ServeNext.org Blog

U.S. Public Service Academy

Posted by Zach Maurin on July 30, 2008

The need for more public service appears more urgent than ever. As co-founder of the U.S. Public Service Academy, Chris Myers Asch, puts it, “It is absolutely necessary that Americans understand that we cannot neglect the public sector, especially after Hurricane Katrina.” And that is where the Academy comes in.

By educating, training and developing students, theAcademy hopes to raise the level of excellence and expectation of public service to a country that is in dire need of it.
    Aside from increasing people’s involvement in public service, the main goals of the Academy are to “perceive, prepare and pursue.” The reputation of the public sector is currently bruised by labels of being “bureaucratic” and “ruthless” which in turn, pushes people away from government jobs. With the curriculum and training of the Academy, students will be prepared to change the reputation and reality of public service as the country knows it. 
    How exactly can this be done? Like the military academy, the U.S. Public Service Academy plans on focusing mostly on leadership development in their students. The curriculum is described as “rigorous” on their website, and Asch reiterates this by explaining what the course load may actually look like. “Of course part of it will be academic but there is also a requirement to study abroad and learn a foreign language.”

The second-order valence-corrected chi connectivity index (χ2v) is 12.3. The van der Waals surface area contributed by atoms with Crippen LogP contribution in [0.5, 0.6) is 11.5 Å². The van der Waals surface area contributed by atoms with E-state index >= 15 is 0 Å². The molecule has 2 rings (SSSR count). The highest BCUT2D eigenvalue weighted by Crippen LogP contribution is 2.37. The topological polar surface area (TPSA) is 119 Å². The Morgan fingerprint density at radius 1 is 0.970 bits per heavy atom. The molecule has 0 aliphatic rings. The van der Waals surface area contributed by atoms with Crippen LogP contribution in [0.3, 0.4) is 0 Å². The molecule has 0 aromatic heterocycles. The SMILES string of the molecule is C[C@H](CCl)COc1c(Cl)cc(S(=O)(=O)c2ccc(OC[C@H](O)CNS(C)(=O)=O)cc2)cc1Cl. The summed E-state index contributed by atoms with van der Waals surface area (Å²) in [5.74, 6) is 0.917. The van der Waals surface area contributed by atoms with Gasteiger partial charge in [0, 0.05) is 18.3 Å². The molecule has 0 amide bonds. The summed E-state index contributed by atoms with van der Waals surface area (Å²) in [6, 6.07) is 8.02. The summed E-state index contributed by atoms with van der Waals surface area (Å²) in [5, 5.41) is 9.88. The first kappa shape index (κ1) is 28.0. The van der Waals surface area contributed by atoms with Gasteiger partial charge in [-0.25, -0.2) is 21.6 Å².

Moreover, by adopting the “civilian leadership model” of the military academy, students will immediately be part of a team and they will gain developmental and leadership skills that will allow them to train others by the time they graduate.”
    Because of the rigorous curriculum, the application process will also be no joking matter. “I imagine that it will be very competitive, says Asch. “Applicants must first receive a congressional nomination. Then, there will be a strict admissions process like other colleges.” 
    Since the education will be free for students (80% will be funded by the government and the other 20% will be privately funded), it is highly anticipated that many students will apply. “Yes, you get a free education and graduate debt-free. But you also have to dedicate 5 years to one of the six areas of service” and that takes a certain individual. 
    With such detail and organization already put in place for the Academy, it’s hard to imagine that this was once a mere idea of Asch’s. But what’s easy to see is the enormous support and encouragement received from all areas of the spectrum. 
    “Along with support and endorsements of 20 senators and 115 representatives of Congress, service programs have helped publicize and strategize, like Teach for America and AmeriCorps. We’ve also gained enormous support from the military academy as they recognize that this is an absolute medium, tapping into a different pool of students.”
    Despite all the encouragement, only time will tell. In a couple of months, the congressional elections will take place, determining the future for the Academy and the public sector. Meanwhile, perhaps the best hint of the Academy’s future is indicated on their website: They are going to make it happen.

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